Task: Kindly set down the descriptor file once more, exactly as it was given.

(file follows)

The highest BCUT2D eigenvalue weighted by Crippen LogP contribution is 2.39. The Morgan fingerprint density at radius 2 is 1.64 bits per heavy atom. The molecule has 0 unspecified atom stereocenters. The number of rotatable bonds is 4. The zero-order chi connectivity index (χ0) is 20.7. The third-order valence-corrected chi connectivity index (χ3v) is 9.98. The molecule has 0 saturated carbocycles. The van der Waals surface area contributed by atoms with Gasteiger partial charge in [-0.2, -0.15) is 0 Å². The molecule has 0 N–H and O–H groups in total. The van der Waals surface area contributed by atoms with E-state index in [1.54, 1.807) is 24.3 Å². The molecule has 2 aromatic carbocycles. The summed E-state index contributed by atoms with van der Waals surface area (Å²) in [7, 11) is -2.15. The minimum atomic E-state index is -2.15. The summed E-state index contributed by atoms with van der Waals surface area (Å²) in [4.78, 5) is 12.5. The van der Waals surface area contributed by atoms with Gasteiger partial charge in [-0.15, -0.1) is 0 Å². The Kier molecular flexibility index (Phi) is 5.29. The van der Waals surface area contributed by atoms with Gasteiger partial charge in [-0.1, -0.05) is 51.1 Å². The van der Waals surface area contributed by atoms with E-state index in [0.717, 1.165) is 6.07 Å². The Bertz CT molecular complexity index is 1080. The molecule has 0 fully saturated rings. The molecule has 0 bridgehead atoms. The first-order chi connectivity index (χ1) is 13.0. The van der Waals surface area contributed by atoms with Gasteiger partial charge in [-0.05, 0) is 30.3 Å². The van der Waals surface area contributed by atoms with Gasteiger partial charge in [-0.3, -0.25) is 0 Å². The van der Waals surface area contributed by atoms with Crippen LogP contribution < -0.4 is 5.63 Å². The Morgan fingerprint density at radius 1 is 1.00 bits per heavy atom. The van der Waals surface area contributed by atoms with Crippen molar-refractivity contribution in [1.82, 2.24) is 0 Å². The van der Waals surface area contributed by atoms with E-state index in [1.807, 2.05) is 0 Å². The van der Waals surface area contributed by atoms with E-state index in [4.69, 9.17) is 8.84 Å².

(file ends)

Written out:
The highest BCUT2D eigenvalue weighted by Crippen LogP contribution is 2.39. The Morgan fingerprint density at radius 2 is 1.64 bits per heavy atom. The molecule has 0 unspecified atom stereocenters. The number of rotatable bonds is 4. The zero-order chi connectivity index (χ0) is 20.7. The third-order valence-corrected chi connectivity index (χ3v) is 9.98. The molecule has 0 saturated carbocycles. The van der Waals surface area contributed by atoms with Gasteiger partial charge in [-0.2, -0.15) is 0 Å². The molecule has 0 N–H and O–H groups in total. The van der Waals surface area contributed by atoms with E-state index in [1.54, 1.807) is 24.3 Å². The molecule has 2 aromatic carbocycles. The summed E-state index contributed by atoms with van der Waals surface area (Å²) in [7, 11) is -2.15. The minimum atomic E-state index is -2.15. The summed E-state index contributed by atoms with van der Waals surface area (Å²) in [4.78, 5) is 12.5. The van der Waals surface area contributed by atoms with Gasteiger partial charge in [-0.15, -0.1) is 0 Å². The Kier molecular flexibility index (Phi) is 5.29. The van der Waals surface area contributed by atoms with Gasteiger partial charge in [-0.1, -0.05) is 51.1 Å². The van der Waals surface area contributed by atoms with E-state index in [0.717, 1.165) is 6.07 Å². The Bertz CT molecular complexity index is 1080. The molecule has 0 fully saturated rings. The molecule has 0 bridgehead atoms. The first-order chi connectivity index (χ1) is 13.0. The van der Waals surface area contributed by atoms with Gasteiger partial charge in [-0.05, 0) is 30.3 Å². The van der Waals surface area contributed by atoms with Gasteiger partial charge in [-0.3, -0.25) is 0 Å². The van der Waals surface area contributed by atoms with Crippen LogP contribution < -0.4 is 5.63 Å². The Morgan fingerprint density at radius 1 is 1.00 bits per heavy atom. The van der Waals surface area contributed by atoms with Crippen molar-refractivity contribution in [1.82, 2.24) is 0 Å². The van der Waals surface area contributed by atoms with E-state index in [1.807, 2.05) is 0 Å². The van der Waals surface area contributed by atoms with E-state index in [4.69, 9.17) is 8.84 Å².